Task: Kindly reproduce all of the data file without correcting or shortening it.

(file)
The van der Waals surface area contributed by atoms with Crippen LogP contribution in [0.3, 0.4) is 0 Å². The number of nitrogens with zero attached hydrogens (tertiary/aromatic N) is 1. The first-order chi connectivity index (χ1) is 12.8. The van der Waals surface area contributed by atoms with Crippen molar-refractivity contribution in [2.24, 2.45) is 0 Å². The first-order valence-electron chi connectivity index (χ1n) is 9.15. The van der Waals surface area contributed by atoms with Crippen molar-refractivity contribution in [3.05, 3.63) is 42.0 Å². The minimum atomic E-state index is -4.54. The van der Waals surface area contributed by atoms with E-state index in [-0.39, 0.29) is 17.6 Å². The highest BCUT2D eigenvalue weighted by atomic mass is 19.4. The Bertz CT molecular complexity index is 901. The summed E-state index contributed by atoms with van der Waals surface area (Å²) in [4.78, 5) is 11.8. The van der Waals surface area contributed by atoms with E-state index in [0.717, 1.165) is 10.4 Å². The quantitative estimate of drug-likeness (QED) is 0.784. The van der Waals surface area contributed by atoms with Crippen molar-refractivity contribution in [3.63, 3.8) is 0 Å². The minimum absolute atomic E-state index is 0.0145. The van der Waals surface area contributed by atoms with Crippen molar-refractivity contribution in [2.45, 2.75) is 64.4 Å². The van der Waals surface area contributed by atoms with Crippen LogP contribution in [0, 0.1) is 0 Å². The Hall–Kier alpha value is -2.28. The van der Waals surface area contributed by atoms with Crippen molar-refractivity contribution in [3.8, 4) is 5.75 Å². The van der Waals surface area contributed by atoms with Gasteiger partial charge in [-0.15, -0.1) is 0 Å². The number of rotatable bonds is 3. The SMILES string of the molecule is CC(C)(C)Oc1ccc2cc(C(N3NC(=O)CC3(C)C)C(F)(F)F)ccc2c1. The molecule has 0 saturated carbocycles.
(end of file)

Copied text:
The van der Waals surface area contributed by atoms with Crippen LogP contribution in [0.3, 0.4) is 0 Å². The number of nitrogens with zero attached hydrogens (tertiary/aromatic N) is 1. The first-order chi connectivity index (χ1) is 12.8. The van der Waals surface area contributed by atoms with Crippen molar-refractivity contribution in [2.24, 2.45) is 0 Å². The first-order valence-electron chi connectivity index (χ1n) is 9.15. The van der Waals surface area contributed by atoms with Crippen molar-refractivity contribution in [3.05, 3.63) is 42.0 Å². The minimum atomic E-state index is -4.54. The van der Waals surface area contributed by atoms with E-state index in [-0.39, 0.29) is 17.6 Å². The highest BCUT2D eigenvalue weighted by atomic mass is 19.4. The Bertz CT molecular complexity index is 901. The summed E-state index contributed by atoms with van der Waals surface area (Å²) in [4.78, 5) is 11.8. The van der Waals surface area contributed by atoms with E-state index in [0.717, 1.165) is 10.4 Å². The quantitative estimate of drug-likeness (QED) is 0.784. The van der Waals surface area contributed by atoms with Crippen molar-refractivity contribution in [3.63, 3.8) is 0 Å². The minimum absolute atomic E-state index is 0.0145. The van der Waals surface area contributed by atoms with Crippen molar-refractivity contribution in [2.45, 2.75) is 64.4 Å². The van der Waals surface area contributed by atoms with Crippen LogP contribution in [0, 0.1) is 0 Å². The Hall–Kier alpha value is -2.28. The van der Waals surface area contributed by atoms with Crippen molar-refractivity contribution in [3.8, 4) is 5.75 Å². The van der Waals surface area contributed by atoms with Gasteiger partial charge in [-0.15, -0.1) is 0 Å². The number of rotatable bonds is 3. The SMILES string of the molecule is CC(C)(C)Oc1ccc2cc(C(N3NC(=O)CC3(C)C)C(F)(F)F)ccc2c1. The molecule has 0 saturated carbocycles.